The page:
In this series we’re looking at some of the world’s best destinations in unexpected locations. This week, it’s the turn of Amargosa Opera House, Death Valley Junction, California
The year is 1967 and you’re on a roadtrip, crossing the desert where California meets Nevada, when you get a flat tire. Battling stifling heat and dust, you manage to reach the nearest repair place: Death Valley Junction. Here you find a desolate gas station in a Spanish Colonial Revival building dating from 1923-24 at the head of a railroad whose tracks were uprooted long ago and sent to Egypt to help the Allies in the war.
The tumble-down U-shaped premises used to be home to the Pacific Coast Borax Company offices, plus a general store, an infirmary, and a hotel. You peer through broken walls into a former recreation hall. Despite its dilapidated state, there are benches for the audience and curtains draped across a stage.
You fall in love and decide…to set up your own Opera House.
Such was the brainchild of Marta Becket (1924-2017), an American performer, who founded her own theatre in the desert, performing one-woman shows and living there until her death, aged 92.
In 1967, Becket had been a performer in New York for 20 years but had struggled to make her living. After a mysterious vision in which she learned she would build a new life in a place beginning with ‘A’, she was inspired to take over the strange building in the former desert mining town once known as ‘Amargosa’. Friends in New York, derided her decision, but securing a rent of $45 a month (as long as she was responsible for all repairs), she promptly began her life’s work, battling with flash floods and prompting interest from National Geographic and Life magazine.
As well as being a dancer and singer, Becket decorated the theatre (including a glorious painted-on audience) over the course of the years. She completed her murals in 1974 and created a non-profit organisation that eventually bought the whole town and had it listed on the National Register of Historic Places in 1981.
About twelve years ago, I visited during one of Marta’s final seasons and was disappointed to find she wasn’t performing due to injury. Nonetheless, I stayed the night in one of the motel rooms, where the choice as you lay in bed in one of the hottest places on Earth was between the rattle of the air-conditioning or the feeling of falling asleep in a dark furnace.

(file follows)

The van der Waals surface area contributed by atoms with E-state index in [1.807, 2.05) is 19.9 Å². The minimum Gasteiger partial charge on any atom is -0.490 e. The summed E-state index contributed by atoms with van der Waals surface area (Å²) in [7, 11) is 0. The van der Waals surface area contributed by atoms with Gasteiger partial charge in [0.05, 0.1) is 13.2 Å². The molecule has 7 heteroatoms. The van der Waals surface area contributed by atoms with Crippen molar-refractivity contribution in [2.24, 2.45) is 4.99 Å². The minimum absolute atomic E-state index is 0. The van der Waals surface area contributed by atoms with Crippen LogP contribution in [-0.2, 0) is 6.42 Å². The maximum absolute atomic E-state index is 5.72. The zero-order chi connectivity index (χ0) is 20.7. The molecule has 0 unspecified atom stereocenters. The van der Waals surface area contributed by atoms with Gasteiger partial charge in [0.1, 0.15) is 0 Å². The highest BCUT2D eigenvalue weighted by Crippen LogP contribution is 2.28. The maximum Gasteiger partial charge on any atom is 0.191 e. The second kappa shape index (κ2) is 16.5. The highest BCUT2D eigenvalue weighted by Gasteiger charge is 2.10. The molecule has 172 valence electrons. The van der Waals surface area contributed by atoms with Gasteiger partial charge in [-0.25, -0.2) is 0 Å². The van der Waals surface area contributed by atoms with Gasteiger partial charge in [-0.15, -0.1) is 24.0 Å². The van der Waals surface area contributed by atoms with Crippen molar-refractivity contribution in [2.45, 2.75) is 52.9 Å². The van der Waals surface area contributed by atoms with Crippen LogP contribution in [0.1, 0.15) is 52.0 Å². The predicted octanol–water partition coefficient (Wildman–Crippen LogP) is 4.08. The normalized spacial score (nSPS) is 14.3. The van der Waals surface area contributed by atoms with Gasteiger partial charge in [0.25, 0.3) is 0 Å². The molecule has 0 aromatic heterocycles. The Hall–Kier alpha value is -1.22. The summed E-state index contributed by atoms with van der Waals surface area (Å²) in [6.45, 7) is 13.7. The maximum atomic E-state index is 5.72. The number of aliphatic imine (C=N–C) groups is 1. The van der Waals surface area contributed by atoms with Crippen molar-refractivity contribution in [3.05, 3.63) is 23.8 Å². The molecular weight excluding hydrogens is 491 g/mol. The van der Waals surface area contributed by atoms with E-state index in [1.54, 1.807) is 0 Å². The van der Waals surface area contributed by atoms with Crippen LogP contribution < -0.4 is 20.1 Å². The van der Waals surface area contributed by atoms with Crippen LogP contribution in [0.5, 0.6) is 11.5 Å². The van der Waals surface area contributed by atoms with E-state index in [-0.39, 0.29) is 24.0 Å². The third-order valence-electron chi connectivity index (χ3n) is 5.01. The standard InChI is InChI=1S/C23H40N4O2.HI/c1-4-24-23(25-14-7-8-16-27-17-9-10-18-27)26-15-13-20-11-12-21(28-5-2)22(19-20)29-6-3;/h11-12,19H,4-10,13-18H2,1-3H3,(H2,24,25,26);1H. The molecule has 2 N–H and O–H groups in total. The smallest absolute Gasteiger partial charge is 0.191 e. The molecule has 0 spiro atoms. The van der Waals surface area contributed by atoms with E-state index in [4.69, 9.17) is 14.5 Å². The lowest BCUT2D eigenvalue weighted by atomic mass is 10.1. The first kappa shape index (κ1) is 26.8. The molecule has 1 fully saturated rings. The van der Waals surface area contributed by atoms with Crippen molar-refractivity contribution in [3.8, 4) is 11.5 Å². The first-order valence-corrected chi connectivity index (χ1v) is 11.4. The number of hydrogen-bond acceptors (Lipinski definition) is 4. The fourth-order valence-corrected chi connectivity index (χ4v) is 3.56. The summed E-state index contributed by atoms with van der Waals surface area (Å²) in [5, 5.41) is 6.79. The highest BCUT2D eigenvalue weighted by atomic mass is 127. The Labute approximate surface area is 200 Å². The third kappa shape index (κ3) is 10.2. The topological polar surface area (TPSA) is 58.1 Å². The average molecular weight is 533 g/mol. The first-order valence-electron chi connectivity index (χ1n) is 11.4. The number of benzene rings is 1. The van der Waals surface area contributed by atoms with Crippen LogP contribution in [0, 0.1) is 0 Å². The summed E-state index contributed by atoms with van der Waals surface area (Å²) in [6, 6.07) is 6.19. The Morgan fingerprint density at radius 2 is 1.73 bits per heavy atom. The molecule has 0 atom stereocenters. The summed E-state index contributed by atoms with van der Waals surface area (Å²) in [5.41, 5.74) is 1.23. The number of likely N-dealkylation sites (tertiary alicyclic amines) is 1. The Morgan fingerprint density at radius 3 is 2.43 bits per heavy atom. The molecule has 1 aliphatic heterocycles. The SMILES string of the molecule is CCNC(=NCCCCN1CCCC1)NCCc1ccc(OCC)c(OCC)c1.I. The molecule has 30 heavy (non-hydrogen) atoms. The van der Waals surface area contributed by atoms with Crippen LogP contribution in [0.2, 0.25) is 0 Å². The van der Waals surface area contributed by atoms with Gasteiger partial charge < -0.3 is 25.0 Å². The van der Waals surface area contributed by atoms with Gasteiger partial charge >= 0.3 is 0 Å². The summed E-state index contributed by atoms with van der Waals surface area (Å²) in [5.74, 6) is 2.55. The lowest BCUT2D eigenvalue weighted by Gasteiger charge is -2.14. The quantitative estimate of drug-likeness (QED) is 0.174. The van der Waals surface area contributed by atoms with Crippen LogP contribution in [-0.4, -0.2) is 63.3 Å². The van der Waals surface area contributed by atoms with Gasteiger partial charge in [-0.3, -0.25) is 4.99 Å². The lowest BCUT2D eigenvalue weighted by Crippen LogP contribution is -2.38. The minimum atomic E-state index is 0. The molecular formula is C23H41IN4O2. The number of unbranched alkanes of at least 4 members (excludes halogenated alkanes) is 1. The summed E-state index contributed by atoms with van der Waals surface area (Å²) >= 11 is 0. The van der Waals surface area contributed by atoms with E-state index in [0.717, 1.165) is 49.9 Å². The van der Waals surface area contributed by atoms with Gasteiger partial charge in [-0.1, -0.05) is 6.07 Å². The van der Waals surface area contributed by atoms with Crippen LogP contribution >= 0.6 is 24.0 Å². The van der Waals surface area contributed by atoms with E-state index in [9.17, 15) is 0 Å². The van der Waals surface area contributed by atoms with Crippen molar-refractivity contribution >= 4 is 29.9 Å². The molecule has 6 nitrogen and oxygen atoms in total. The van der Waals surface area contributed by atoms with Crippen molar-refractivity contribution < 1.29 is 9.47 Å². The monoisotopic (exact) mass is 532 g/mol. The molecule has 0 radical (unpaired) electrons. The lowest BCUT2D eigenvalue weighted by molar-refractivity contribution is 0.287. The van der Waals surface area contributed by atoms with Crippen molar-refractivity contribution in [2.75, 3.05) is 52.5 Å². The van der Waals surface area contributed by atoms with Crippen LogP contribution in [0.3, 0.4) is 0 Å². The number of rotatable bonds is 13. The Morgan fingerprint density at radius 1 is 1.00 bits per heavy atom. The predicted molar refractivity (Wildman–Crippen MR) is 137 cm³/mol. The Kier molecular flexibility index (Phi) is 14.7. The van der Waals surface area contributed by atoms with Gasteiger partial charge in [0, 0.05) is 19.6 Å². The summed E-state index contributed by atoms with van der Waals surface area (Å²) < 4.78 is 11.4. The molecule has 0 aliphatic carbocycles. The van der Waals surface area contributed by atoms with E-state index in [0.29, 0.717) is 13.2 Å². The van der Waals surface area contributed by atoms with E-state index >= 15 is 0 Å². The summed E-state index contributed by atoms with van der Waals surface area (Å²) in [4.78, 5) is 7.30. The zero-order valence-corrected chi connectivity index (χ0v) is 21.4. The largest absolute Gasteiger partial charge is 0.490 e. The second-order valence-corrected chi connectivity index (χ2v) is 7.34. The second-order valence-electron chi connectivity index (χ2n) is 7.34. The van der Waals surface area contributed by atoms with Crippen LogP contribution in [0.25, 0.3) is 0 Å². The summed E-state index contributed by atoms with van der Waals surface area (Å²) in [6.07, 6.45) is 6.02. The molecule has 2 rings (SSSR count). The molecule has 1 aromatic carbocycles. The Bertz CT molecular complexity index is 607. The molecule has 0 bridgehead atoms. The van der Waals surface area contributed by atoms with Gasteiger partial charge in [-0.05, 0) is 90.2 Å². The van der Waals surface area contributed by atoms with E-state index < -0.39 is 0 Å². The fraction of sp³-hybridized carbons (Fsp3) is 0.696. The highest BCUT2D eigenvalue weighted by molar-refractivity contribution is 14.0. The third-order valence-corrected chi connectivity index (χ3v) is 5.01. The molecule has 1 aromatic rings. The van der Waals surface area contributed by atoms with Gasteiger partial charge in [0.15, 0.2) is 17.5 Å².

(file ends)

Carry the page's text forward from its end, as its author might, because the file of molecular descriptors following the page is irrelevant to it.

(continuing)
A night of suffocating heat was worth it, to wake early in the desert, in this iconic but lonely place featured by filmmaker David Lynch as the Lost Highway Hotel. Just before dawn, I made the short drive to Dante’s View, in the Black Mountains, considered one of the best viewpoints over Death Valley. I gazed out as the sun rose over tawny slopes and the swirl of white salt in the basin below, conjuring the world’s largest cappuccino. I may not have seen the legendary Marta, but I saw another spectacular show.
These days the Opera House and Hotel is still honouring Marta’s legacy (although it has been closed until July and is taking donations to help it survive the current COVID-19 crisis). Traditional performing arts, including acoustic music, theatrical plays, opera and spoken word are hosted every weekend during the season (October through May). For refreshments, the Amargosa Cafe offers a menu of choices from local artisanal growers. Stepping inside is like stepping back in history, as you are greeted by an old counter and circular counter chairs – and who knows? Maybe Marta’s voice will drift by on the desert wind.